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  1. Two distinct ultra-thin Ge1−xSnx (x ≤ 0.1) epilayers were deposited on (001) Si substrates at 457 and 313 °C through remote plasma-enhanced chemical vapor deposition. These films are considered potential initiation layers for synthesizing thick epitaxial GeSn films. The GeSn film deposited at 313 °C has a thickness of 10 nm and exhibits a highly epitaxial continuous structure with its lattice being compressed along the interface plane to coherently match Si without mismatch dislocations. The GeSn film deposited at 457 °C exhibits a discrete epitaxial island-like morphology with a peak height of ∼30 nm and full-width half maximum (FWHM) varying from 20 to 100 nm. GeSn islands with an FWHM smaller than 20 nm are defect free, whereas those exceeding 25 nm encompass nanotwins and/or stacking faults. The GeSn islands form two-dimensional modulated superlattice structures at the interface with Si. The GeSn film deposited at 457 °C possesses a lower Sn content compared to the one deposited at lower temperature. The potential impact of using these two distinct ultra-thin layers as initiation layers for the direct growth of thicker GeSn epitaxial films on (001) Si substrates is discussed.

     
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    Free, publicly-accessible full text available May 1, 2025
  2. Growth of GeSn films directly on Si substrates is desirable for integrated photonics applications since the absence of an intervening buffer layer simplifies device fabrication. Here, we analyze the microstructure of two GeSn films grown directly on (001) Si by remote plasma-enhanced chemical vapor deposition (RPECVD): a 1000 nm thick film containing 3% Sn and a 600 nm thick, 10% Sn film. Both samples consist of an epitaxial layer with nano twins below a composite layer containing nanocrystalline and amorphous. The epilayer has uniform composition, while the nanocrystalline material has higher levels of Sn than the surrounding amorphous matrix. These two layers are separated by an interface with a distinct, hilly morphology. The transition between the two layers is facilitated by formation of densely populated (111)-coupled nano twins. The 10% Sn sample exhibits a significantly thinner epilayer than the one with 3% Sn. The in-plane lattice mismatch between GeSn and Si induces a quasi-periodic misfit dislocation network along the interface. Film growth initiates at the interface through formation of an atomic-scale interlayer with reduced Sn content, followed by the higher Sn content epitaxial layer. A corrugated surface containing a high density of twins with elevated levels of Sn at the peaks begins forming at a critical thickness. Subsequent epitaxial breakdown at the peaks produces a composite containing high levels of Sn nanocrystalline embedded in lower level of Sn amorphous. The observed microstructure and film evolution provide valuable insight into the growth mechanism that can be used to tune the RPECVD process for improved film quality.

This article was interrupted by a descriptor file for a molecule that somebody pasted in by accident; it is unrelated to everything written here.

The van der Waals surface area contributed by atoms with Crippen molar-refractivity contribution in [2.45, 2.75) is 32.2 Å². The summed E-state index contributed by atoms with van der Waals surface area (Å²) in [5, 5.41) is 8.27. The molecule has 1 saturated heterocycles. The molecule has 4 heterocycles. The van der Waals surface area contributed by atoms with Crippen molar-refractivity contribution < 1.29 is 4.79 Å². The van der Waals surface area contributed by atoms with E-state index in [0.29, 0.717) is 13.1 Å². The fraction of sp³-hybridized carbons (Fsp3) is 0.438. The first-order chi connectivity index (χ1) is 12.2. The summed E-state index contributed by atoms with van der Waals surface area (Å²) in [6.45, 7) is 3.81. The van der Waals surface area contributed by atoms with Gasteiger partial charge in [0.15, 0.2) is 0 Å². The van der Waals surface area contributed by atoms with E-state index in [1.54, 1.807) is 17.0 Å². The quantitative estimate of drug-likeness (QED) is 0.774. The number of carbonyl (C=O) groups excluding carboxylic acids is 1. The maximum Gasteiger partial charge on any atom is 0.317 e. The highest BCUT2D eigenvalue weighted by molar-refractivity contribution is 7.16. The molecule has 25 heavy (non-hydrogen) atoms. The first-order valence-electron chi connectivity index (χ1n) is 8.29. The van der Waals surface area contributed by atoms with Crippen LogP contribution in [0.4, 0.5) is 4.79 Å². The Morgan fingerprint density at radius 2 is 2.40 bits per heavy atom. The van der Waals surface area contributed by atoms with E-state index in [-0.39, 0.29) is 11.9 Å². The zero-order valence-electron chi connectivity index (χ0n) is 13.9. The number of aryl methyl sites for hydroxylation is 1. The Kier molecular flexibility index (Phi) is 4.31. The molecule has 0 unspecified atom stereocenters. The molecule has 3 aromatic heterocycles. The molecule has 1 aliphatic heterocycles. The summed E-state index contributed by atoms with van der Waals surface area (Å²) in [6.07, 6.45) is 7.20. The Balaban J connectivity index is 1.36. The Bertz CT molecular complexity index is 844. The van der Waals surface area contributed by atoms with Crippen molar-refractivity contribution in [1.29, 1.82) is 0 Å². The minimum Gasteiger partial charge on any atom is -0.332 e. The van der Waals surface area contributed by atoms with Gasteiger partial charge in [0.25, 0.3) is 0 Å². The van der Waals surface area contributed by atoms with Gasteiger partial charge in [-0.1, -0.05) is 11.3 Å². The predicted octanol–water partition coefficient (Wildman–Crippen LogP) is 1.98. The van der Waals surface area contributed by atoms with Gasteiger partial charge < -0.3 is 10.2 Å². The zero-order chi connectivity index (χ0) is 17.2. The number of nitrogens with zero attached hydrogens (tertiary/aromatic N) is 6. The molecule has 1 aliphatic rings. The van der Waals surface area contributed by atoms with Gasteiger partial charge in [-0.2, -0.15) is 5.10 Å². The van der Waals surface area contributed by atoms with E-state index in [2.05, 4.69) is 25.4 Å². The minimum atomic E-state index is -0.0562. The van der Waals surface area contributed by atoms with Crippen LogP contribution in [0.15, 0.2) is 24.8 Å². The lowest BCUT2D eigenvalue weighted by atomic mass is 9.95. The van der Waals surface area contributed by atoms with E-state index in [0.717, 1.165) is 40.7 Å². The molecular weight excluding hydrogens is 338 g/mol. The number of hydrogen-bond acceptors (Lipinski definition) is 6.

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    Free, publicly-accessible full text available April 28, 2025
  3. Free, publicly-accessible full text available August 1, 2024
  4. Abstract

    Functional oxides are an untapped resource for futuristic devices and functionalities. These functionalities can range from high temperature superconductivity to multiferroicity and novel catalytic schemes. The most prominent route for transforming these ideas from a single device in the lab to practical technologies is by integration with semiconductors. Moreover, coupling oxides with semiconductors can herald new and unexpected functionalities that exist in neither of the individual materials. Therefore, oxide epitaxy on semiconductors provides a materials platform for novel device technologies. As oxides and semiconductors exhibit properties that are complementary to one another, epitaxial heterostructures comprised of the two are uniquely poised to deliver rich functionalities. This review discusses recent advancements in the growth of epitaxial oxides on semiconductors, and the electronic and physical structure of their interfaces. Leaning on these fundamentals and practicalities, the material behavior and functionality of semiconductor–oxide heterostructures is discussed, and their potential as device building blocks is highlighted. The culmination of this discussion is a review of recent advances in the development of prototype devices based on semiconductor–oxide heterostructures, in areas ranging from silicon photonics to photocatalysis. This overview is intended to stimulate ideas for new concepts of functional devices and lay the groundwork for their realization.

     
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